Due to my personal experience and knowledge described above, I have trouble connecting the dots as to how his proposed committee does anything to fix a problem. I don’t think giving a special interest board the power to choose one rating agency to rate securities is a good idea. In fact, I think it’s a terrible idea and is far too much of a concentration of immense power. If this goes wrong then you effectively have no good rating agency at all, and regardless of what reddit thinks, the rating agencies generally speaking do a pretty good job.

The ratings fell apart in the 2008 crisis because we had a systemic problem. All of the AAA rated securities weren’t necessarily rated AAA because the underlying securities were high quality, but rather because the issuing firms had purchased default swaps against them, which were effectively credit default insurance. That’s where AIG comes in. AIG had written these “insurance policies” (credit default swaps). The problem is that they weren’t all supposed to go bad at the same time. That created a systemic problem in which the entire system goes under.

This is an important learning lesson for understanding the differences between systemic and non-systemic risks. Non-systemic risk is diluted through diversification. The more you diversify your investments, the more you reduce non-systemic risks. However, at least in theory, you can’t avoid systemic risk. This is the risk of the entire systemic infrastructure failing. Of course, we can attempt to put regulations and safeguards into play, but more often than not, at least in my opinion, they tend to attempt to address specific types of symptoms rather than real problems, because it’s rare that you can actually address these kinds of issues.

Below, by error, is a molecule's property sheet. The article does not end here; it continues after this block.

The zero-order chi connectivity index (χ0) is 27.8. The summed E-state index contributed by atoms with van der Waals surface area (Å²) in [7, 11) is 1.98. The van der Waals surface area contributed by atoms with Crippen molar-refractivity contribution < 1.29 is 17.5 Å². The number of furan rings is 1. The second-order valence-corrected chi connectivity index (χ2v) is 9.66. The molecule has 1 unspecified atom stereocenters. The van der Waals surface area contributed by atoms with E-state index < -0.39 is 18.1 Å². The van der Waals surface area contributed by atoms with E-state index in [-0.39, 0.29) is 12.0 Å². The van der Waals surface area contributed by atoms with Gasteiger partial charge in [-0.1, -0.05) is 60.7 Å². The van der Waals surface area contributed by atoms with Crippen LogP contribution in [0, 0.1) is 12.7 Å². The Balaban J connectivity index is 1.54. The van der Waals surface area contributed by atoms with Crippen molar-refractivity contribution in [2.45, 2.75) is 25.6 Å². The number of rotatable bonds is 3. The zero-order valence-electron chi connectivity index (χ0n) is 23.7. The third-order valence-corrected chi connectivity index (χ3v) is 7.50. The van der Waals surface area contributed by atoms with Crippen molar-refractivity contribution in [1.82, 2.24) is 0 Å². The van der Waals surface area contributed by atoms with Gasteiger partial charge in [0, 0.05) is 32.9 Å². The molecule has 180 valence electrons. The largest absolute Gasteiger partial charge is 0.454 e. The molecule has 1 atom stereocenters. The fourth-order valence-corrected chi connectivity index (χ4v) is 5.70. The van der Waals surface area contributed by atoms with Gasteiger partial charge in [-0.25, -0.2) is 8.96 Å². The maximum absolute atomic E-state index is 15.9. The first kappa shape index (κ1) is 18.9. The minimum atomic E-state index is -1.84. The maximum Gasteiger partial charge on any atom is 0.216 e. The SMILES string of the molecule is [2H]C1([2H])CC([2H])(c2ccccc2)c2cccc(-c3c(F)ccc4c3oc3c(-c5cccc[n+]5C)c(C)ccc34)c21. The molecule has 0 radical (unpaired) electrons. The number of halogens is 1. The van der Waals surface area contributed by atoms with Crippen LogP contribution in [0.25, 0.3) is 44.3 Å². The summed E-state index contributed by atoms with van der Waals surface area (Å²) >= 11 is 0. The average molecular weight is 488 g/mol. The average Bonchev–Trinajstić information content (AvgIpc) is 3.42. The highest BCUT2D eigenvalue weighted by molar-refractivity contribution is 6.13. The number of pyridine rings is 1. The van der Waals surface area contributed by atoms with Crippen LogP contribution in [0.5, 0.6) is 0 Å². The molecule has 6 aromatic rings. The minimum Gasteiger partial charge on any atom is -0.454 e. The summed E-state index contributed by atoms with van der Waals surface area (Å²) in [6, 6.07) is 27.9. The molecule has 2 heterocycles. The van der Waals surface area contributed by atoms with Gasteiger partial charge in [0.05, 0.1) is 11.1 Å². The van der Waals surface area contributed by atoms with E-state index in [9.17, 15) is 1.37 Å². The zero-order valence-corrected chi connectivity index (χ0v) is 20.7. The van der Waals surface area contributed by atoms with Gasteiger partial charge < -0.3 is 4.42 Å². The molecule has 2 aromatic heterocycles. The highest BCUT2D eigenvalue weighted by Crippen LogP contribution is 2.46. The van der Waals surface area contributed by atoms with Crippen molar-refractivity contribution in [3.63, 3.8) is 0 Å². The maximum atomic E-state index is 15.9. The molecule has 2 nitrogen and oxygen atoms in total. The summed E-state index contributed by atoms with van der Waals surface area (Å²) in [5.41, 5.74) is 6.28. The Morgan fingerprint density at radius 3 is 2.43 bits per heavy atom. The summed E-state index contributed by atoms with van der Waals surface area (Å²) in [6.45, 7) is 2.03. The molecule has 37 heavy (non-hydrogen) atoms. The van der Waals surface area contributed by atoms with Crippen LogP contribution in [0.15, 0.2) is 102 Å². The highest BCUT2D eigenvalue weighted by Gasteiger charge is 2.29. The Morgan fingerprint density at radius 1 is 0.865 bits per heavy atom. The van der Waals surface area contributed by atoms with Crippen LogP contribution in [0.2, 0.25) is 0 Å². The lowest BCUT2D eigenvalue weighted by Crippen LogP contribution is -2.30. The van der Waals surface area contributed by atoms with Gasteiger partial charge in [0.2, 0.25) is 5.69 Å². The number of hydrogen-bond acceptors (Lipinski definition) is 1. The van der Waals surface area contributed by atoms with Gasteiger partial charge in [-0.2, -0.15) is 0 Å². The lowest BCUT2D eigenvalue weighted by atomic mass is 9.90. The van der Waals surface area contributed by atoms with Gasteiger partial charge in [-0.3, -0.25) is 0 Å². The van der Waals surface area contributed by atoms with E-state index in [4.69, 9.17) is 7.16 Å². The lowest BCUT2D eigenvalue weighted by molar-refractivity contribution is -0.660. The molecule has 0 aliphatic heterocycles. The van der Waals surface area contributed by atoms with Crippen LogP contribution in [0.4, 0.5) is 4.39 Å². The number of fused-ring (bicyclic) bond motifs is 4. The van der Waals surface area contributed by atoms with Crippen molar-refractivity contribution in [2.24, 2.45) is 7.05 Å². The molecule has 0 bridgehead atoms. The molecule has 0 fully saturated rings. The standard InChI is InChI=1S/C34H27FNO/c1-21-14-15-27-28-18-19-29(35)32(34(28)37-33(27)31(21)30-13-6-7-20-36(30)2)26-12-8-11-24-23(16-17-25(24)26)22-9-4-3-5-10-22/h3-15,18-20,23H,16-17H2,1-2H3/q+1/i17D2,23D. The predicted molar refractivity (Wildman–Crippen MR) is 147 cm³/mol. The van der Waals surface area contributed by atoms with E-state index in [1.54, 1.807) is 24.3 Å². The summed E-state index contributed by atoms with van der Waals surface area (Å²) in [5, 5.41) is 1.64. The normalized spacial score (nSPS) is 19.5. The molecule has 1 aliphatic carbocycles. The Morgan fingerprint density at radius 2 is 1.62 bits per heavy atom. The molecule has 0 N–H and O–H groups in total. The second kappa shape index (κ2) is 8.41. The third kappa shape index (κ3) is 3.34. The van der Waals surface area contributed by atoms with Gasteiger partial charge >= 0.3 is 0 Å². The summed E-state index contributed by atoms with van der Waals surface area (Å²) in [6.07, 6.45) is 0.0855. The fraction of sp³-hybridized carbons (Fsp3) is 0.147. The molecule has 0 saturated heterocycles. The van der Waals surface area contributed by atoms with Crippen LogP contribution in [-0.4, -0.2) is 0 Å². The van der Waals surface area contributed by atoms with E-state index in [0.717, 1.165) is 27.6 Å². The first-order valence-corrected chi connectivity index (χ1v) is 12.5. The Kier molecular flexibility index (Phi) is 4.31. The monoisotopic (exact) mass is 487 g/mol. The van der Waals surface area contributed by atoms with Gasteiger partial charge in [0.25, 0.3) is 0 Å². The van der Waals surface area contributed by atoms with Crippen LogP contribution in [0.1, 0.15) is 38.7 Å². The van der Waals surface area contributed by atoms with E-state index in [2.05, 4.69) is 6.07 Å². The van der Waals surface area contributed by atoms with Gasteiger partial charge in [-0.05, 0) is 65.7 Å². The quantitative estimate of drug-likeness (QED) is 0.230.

It’s so easy to look in hindsight and say that the ratings agencies, banks, and other players “should have known” what was going on, and obviously they did start to catch on at the end, but the fact is that in 2005-2006 no one (including “Main Street”) gave a s*** because we were all sucking down the dough.

TL;DR: I don’t think Franken’s proposed solution will be effective, and has potential to further damage free market regulation of credit risk.

On Facebook:

Maureen Megill Larkin Thank you and Sen Franken for shedding light on the greed and corruption in the financial sector. I hope he is successful in his quest to pass legislation to regulate plain thievery by banks.

John T Freeman The whole thing about people working in the Financial System & Wall Street getting away with crashing US economy & sucking the life out of Americans is an historical tragic event. This event is a crime that should be punished. Average people lost much of their wealth in the form of home equality while Wall Street & Banking Industry got government bail outs. This has been outrageous!

Brad Turek The rating agencies should be punished for their unmistakable role in the real estate bubble, the subsequent credit crisis which then led to the near economic collapse of this country.

Al Franken's financial reform proposal: A sampling of the reaction